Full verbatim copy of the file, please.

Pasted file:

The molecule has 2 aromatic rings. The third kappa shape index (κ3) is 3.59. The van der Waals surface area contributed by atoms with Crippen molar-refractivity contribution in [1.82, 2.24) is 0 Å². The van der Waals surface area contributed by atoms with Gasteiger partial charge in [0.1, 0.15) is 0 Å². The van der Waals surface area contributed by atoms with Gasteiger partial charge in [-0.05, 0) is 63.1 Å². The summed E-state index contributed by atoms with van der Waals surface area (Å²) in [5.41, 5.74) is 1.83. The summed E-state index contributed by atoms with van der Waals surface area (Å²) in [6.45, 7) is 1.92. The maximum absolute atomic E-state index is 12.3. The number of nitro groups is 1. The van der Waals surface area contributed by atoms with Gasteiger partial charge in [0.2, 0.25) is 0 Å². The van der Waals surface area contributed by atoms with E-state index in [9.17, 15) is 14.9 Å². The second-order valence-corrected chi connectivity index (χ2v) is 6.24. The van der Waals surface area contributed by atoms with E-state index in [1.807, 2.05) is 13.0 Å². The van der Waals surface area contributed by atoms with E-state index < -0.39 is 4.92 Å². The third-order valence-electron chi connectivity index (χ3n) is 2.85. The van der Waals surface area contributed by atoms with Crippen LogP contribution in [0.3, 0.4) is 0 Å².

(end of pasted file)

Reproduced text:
The molecule has 2 aromatic rings. The third kappa shape index (κ3) is 3.59. The van der Waals surface area contributed by atoms with Crippen molar-refractivity contribution in [1.82, 2.24) is 0 Å². The van der Waals surface area contributed by atoms with Gasteiger partial charge in [0.1, 0.15) is 0 Å². The van der Waals surface area contributed by atoms with Gasteiger partial charge in [-0.05, 0) is 63.1 Å². The summed E-state index contributed by atoms with van der Waals surface area (Å²) in [5.41, 5.74) is 1.83. The summed E-state index contributed by atoms with van der Waals surface area (Å²) in [6.45, 7) is 1.92. The maximum absolute atomic E-state index is 12.3. The number of nitro groups is 1. The van der Waals surface area contributed by atoms with Gasteiger partial charge in [0.2, 0.25) is 0 Å². The van der Waals surface area contributed by atoms with E-state index in [9.17, 15) is 14.9 Å². The second-order valence-corrected chi connectivity index (χ2v) is 6.24. The van der Waals surface area contributed by atoms with E-state index in [1.807, 2.05) is 13.0 Å². The van der Waals surface area contributed by atoms with E-state index < -0.39 is 4.92 Å². The third-order valence-electron chi connectivity index (χ3n) is 2.85. The van der Waals surface area contributed by atoms with Crippen LogP contribution in [0.3, 0.4) is 0 Å².